LR, HHI, and GE Designing LNG-Electric Powered Container Ship

by Ship & Bunker News Team
Wednesday March 23, 2016

Lloyd's Register (LR) Tuesday announced it has signed a joint development project agreement to work with General Electric (GE) and Hyundai Heavy Industries Co., Ltd. (HHI) on the design of a 14,000 TEU container ship powered by liquefied natural gas (LNG) fuelled gas turbines and electric motors.

The project is said to continue GE's collaboration with LR on the COGES (COmbined Gas turbine, Electric and Steam) propulsion and power system technology, with the intention of designing a clean powered ship with both maximum efficiency and speed flexibility.

Byeong-Rok Lee, Senior Vice President and Head of Initial Design Office for HHI, commenting on the project, said the design will "provide a brand new vision for future container ships with enhanced operational efficiency and flexibility from the increased container intake and environmentally friendly dual fuel system provided by the COGES system."

LR notes that the benefits of gas turbines yet to be applied within mainstream cargo shipping, with this project intended to develop a design to maximise the potential operational benefits of gas turbine systems in a safe manner.

"Operational benefits of gas turbines to naval architects, owners and operators include high power in a compact package and design flexibility. The gas turbine is so lightweight – fully 80 percent lighter and 30 percent smaller than comparable slow-speed diesel applications – that it can be located anywhere on the ship," said Brien Bolsinger, VP Marine operations at GE.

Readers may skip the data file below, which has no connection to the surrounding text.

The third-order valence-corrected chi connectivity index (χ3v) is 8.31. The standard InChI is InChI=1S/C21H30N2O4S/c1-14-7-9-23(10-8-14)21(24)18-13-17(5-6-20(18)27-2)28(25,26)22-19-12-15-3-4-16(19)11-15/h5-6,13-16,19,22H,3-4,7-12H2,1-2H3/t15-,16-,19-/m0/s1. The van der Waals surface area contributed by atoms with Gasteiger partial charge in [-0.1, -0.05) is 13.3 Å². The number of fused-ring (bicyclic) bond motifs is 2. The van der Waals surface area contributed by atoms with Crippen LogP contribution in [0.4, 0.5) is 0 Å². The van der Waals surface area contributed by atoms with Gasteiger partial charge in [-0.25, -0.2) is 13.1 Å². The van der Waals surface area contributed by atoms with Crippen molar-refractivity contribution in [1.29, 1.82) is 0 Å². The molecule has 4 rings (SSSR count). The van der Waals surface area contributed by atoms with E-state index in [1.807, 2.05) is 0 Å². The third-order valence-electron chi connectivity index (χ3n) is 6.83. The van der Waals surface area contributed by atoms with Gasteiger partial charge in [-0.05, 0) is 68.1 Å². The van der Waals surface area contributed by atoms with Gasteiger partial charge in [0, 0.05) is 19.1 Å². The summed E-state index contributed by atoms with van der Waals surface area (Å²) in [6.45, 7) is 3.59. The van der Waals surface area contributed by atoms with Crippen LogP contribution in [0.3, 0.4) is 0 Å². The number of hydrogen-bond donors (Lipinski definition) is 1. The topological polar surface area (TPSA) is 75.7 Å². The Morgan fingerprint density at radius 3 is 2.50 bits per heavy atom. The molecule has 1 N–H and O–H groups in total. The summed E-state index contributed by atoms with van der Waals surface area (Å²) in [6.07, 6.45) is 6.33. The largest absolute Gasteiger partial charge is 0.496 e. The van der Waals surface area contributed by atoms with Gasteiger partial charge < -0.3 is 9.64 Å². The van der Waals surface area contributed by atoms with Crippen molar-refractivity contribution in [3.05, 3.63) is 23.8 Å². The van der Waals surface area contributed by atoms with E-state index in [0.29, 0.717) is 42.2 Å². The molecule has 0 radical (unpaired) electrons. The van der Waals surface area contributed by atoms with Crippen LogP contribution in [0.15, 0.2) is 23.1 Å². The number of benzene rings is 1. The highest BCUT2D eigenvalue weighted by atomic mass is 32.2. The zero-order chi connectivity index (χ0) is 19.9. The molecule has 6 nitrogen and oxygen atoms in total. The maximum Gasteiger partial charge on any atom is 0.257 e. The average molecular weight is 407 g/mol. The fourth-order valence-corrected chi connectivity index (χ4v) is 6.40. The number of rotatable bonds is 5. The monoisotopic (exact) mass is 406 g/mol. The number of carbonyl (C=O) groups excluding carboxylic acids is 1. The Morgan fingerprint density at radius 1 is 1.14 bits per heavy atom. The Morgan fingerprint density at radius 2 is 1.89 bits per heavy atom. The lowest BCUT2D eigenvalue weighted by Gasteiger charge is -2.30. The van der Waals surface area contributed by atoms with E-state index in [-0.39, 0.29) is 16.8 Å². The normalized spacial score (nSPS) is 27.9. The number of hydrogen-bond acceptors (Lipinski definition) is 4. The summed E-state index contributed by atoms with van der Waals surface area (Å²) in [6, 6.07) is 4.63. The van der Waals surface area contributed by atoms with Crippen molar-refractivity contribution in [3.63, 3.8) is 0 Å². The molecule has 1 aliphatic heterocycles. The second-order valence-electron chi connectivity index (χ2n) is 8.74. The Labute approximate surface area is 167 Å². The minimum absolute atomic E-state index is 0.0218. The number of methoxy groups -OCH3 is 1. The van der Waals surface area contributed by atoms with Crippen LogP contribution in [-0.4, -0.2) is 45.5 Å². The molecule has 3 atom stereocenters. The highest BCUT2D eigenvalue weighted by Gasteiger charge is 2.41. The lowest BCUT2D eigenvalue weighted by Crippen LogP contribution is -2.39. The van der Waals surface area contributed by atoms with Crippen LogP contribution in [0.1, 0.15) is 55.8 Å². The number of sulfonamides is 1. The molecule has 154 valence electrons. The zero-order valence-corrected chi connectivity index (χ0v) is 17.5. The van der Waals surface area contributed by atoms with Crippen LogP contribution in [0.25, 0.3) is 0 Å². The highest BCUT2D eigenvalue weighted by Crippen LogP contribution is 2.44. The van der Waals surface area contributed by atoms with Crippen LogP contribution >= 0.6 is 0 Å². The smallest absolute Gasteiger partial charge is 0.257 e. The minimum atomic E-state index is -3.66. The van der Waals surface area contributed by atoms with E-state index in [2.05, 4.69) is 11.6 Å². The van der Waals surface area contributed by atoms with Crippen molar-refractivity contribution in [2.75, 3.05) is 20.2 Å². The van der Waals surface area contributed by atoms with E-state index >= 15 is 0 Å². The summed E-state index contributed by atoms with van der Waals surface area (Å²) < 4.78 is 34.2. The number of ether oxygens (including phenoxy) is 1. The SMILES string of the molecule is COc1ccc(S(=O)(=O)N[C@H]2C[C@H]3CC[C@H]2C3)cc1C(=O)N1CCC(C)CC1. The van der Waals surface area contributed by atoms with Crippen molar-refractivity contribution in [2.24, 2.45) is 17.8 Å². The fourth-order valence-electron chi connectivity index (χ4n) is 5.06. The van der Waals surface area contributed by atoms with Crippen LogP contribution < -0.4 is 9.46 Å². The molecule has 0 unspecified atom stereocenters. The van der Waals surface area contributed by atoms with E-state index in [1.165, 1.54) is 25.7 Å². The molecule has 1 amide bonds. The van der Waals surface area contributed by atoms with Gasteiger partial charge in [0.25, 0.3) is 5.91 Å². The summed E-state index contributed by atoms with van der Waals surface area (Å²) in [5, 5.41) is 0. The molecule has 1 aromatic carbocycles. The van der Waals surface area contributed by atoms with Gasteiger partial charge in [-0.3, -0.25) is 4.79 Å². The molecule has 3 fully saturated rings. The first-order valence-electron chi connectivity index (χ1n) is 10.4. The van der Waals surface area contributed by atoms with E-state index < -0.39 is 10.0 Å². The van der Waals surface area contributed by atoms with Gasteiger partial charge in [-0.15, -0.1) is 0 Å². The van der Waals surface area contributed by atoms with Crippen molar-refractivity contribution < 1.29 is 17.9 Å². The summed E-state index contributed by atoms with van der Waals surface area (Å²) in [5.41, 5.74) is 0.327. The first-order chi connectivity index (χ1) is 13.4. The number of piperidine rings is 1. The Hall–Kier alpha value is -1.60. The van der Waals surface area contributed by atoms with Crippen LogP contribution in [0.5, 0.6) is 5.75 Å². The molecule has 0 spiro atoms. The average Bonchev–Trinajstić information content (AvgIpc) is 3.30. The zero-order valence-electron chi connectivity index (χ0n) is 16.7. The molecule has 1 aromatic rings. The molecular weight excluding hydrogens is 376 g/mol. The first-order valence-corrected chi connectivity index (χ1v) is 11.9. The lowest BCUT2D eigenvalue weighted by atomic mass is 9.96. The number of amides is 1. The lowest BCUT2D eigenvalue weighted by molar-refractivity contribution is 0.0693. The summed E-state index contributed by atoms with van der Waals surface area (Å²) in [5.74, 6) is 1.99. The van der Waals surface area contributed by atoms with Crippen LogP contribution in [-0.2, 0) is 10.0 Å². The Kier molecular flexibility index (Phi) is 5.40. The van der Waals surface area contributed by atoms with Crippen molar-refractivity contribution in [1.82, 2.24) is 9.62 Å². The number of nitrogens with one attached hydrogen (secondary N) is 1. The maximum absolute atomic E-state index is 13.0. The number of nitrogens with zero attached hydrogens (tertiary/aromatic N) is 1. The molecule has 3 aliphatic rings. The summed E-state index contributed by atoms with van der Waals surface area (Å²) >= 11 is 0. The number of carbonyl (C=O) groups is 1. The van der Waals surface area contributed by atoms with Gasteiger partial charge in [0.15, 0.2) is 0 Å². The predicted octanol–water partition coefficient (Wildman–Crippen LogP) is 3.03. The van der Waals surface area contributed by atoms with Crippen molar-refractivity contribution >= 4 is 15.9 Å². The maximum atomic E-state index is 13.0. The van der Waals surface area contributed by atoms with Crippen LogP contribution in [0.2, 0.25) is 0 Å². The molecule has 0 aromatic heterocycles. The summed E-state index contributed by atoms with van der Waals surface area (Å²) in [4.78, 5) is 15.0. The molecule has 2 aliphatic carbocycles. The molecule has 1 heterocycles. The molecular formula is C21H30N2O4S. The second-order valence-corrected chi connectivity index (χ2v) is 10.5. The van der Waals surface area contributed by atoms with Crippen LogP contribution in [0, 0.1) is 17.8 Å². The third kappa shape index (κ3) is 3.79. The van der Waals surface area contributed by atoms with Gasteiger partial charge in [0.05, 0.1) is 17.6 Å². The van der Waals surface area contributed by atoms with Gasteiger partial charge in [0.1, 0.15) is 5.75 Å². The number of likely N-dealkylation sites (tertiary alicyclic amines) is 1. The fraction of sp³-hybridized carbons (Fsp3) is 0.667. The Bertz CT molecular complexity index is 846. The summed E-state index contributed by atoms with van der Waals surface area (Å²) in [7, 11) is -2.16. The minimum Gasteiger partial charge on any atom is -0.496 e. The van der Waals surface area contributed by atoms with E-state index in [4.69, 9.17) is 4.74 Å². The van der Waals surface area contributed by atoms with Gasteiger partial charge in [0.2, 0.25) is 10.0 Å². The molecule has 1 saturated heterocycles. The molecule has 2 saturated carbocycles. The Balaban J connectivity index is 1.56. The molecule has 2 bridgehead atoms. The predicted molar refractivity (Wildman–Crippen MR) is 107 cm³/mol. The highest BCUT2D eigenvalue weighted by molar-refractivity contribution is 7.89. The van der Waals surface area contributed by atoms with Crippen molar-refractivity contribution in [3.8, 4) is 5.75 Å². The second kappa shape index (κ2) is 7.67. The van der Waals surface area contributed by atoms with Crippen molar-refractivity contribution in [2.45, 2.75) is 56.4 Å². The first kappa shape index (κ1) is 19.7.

"The GE gas turbines can be equipped with a GE Dry Low Emissions (DLE) or single annular combustion system – both capable of meeting Tier III IMO/Tier IV United States Environmental Protection Agency requirements now with no exhaust treatment and no methane slip. The turbines can run on diesel as well as gas, if required – providing further flexibility."

In July 2014, LR announced it would be working with GE Marine to market gas turbine-power systems for commercial ships, and the two parties signed a memorandum of understanding (MOU) to identify possible projects using the systems, which offer high power in a lightweight, small package, as well as fuel flexibility.